How you can run Faster by Combining a Tempo Run and Intervals in the Same Workout
Runners use various types of runs to build their running physiology. There are basic runs you should be doing like easy runs, intervals, tempos, long runs, fartleks, etc. They all work different systems in different ways at different times that contribute to your overall running health.
In June, my coach prescribed a modified version of The Michigan workout that would work several of these at once. He said,
I want you to run this hard… it’s going to be hard… most people don’t finish… you might want to puke at the end… try not too.
With trepidation and curiosity, I headed to the Edison High School track to try and “not puke” during this workout. I had a feeling this Michigan was going to be good for me, but not feel good.
What is a Michigan Workout
Designed by University of Michigan’s legendary coach Ron Warhurst, this workout combines both speed and endurance to create a sort of super workout. It is supposed to simulate what you might experience in an actual race. By alternating bursts of speed, with a controlled tempo run, The Michigan taxes your body and prepares you for race conditions.
Although originally designed for shorter races, it can be modified to benefit training for the half and even full marathon. Nick Willis who won the 2013 TC1 Mile, said that “It is one of my most enjoyable workouts…” Easy for a sub 4 minute miler to say.
Why it’s Good For You
The Michigan is a combination of aerobic capacity base miles at an easy pace, a tempo run that increases your lactate threshold, and longer and shorter intervals of speed that push your VO2 max. By doing this in the same workout, you are teaching your body to adapt and change when you get tired. You surge, then pull back to a comfortable pace that is still challenging so you can surge again. Simply put, it’s speed and stamina in one workout.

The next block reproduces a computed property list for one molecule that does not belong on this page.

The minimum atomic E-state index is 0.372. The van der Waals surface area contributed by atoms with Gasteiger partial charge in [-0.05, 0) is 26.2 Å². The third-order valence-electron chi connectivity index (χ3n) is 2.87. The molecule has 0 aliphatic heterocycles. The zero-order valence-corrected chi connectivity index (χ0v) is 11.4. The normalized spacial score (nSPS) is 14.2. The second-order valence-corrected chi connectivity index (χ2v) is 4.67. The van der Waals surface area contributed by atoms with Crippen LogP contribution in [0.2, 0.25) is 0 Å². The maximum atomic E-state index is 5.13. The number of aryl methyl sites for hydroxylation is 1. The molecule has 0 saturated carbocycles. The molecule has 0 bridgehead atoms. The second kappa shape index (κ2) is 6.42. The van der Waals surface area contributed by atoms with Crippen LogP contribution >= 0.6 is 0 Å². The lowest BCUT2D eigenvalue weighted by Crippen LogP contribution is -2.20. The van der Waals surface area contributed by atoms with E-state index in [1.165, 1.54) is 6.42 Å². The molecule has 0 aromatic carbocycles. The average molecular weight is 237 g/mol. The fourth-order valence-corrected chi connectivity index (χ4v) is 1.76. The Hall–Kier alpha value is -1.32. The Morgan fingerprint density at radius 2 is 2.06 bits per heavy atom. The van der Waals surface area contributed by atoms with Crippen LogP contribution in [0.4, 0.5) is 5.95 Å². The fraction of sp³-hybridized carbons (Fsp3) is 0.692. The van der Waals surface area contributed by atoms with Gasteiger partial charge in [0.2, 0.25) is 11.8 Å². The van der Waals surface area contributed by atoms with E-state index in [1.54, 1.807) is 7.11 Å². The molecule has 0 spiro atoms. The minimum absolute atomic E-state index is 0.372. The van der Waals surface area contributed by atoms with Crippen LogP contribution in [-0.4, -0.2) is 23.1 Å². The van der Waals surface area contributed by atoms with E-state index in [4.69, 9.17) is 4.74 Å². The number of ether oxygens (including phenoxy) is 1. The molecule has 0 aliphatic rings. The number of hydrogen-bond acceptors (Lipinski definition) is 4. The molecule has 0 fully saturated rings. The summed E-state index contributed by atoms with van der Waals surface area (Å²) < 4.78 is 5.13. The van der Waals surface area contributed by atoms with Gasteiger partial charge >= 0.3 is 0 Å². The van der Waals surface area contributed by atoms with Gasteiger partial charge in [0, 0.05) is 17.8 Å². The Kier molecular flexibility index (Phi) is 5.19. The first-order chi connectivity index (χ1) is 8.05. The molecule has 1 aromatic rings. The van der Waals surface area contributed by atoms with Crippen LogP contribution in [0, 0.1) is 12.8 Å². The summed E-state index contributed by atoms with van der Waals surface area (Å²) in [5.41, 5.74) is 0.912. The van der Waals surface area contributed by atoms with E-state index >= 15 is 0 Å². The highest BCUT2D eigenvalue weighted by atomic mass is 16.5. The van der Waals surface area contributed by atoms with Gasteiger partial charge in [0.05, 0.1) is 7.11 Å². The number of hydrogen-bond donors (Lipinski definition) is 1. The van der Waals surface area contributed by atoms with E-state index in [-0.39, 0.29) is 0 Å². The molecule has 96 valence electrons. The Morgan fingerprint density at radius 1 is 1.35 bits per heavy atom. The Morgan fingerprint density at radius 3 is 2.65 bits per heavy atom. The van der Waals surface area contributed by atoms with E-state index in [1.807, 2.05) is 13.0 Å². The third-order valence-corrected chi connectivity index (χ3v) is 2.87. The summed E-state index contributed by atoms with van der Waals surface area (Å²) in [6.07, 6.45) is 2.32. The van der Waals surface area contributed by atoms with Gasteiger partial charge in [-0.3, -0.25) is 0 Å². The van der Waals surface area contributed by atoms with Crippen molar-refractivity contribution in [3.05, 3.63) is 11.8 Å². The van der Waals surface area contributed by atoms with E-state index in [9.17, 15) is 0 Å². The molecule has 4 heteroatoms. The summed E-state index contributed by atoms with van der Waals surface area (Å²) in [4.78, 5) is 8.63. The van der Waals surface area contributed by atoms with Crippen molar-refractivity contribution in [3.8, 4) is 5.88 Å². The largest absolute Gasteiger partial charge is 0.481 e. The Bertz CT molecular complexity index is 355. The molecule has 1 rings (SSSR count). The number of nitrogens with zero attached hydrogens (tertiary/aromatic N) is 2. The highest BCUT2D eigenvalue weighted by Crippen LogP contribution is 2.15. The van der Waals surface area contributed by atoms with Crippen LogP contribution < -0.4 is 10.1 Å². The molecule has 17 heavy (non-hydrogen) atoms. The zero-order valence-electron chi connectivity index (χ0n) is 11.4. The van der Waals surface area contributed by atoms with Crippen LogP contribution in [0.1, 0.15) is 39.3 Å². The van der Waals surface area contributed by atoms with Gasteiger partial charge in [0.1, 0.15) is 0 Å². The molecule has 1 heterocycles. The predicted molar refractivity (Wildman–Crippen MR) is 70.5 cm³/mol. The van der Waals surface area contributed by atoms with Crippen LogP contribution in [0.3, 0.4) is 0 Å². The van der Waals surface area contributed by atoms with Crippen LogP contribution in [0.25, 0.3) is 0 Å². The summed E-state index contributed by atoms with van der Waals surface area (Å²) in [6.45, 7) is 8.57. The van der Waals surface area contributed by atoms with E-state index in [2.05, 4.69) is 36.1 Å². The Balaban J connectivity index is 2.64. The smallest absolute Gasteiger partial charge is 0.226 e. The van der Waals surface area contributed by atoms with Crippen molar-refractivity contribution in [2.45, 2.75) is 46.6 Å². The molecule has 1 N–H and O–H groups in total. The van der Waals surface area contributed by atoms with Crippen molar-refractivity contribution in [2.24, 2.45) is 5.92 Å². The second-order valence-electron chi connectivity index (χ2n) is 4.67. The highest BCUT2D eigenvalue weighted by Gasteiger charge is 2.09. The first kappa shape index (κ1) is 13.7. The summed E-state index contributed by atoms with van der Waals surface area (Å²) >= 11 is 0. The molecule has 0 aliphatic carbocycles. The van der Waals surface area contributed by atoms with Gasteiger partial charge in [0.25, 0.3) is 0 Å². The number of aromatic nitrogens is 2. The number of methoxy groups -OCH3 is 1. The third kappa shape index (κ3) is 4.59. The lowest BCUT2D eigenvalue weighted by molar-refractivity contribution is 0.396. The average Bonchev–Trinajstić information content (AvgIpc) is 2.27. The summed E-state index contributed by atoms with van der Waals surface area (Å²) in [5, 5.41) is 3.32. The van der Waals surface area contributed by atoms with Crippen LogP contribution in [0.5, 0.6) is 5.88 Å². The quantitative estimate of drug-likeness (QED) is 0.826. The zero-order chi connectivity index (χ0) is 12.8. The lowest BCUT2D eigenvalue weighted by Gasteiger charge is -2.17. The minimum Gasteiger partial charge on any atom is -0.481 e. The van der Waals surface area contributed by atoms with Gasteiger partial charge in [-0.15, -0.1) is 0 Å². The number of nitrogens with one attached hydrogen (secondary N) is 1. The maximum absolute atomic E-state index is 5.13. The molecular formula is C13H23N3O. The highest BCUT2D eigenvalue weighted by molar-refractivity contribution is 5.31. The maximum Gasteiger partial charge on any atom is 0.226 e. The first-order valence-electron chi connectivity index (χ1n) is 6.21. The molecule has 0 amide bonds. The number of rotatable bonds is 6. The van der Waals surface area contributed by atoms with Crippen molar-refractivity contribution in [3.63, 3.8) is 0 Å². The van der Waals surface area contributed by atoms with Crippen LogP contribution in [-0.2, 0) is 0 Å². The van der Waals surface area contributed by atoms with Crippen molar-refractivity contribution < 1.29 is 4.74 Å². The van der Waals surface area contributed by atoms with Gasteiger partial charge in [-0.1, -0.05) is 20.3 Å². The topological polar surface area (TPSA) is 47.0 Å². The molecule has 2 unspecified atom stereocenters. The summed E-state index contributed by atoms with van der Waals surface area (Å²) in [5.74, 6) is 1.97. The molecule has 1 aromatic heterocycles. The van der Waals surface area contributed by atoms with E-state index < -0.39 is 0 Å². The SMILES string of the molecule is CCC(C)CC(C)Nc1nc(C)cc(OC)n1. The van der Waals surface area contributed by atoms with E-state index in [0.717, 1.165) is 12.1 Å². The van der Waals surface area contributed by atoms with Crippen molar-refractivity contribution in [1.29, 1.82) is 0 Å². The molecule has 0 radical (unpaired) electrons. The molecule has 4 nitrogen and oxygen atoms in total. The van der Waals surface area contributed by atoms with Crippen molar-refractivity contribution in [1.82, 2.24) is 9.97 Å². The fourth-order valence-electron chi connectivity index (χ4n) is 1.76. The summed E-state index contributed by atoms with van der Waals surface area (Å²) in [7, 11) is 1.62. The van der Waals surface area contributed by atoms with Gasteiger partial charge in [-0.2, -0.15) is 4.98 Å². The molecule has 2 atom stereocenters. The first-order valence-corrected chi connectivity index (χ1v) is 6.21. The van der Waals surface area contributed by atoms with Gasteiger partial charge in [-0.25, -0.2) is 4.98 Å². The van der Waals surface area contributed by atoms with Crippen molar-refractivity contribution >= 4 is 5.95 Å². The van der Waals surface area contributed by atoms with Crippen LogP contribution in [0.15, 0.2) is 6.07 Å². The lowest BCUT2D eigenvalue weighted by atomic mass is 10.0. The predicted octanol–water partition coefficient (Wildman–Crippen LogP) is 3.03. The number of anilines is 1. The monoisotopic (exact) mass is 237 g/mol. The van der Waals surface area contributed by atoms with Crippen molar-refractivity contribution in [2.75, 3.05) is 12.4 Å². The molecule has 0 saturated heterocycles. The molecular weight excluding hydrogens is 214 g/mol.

To make this even more difficult (and good for you), you want to make each interval progressively faster. In the table below, you’ll see that your intervals should be run at your 5k pace. Each one should get faster as the distances gets shorter. Ultimately, this helps you run a faster longer on race day.
When you Should do a Michigan
When you have a specific goal time in mind, and have been doing consistent speed work, this workout is a great way to push your limits. That being said, if you’re not used to doing speed work, this isn’t the one to start with. Begin by doing some form of intervals or tempo, but not both at the same time.
The Michigan is definitely something you only want to do once (maybe twice) during a training cycle. Run easy both the day before, and a couple of days after to help recover.
Sample Michigan Workout
Below is a sample of The Michigan you may want to try. A long format (what I did) if you’re training for a half or full marathon, and a short version for a 5k or 10k. Note:
- Interval pace should be your 5k pace or faster.
- Tempo pace should be somewhere between your 10k and marathon pace.
If you’ve not run those distance, make your best guess.
|Pace||Short Distance||Long Distance|
|Warm Up Pace||1 mile||1 – 2 miles|
|Warm up Pace||1 mile||1 – 2 miles|
Although I wasn’t able to complete the final 800 and 400 (trying not to puke), this workout taught me a lot about alternating my speed. Race performances can never be attributed to just one thing, but I think The Michigan helped me set a PR at the 2013 Urban Wildland half marathon August 3.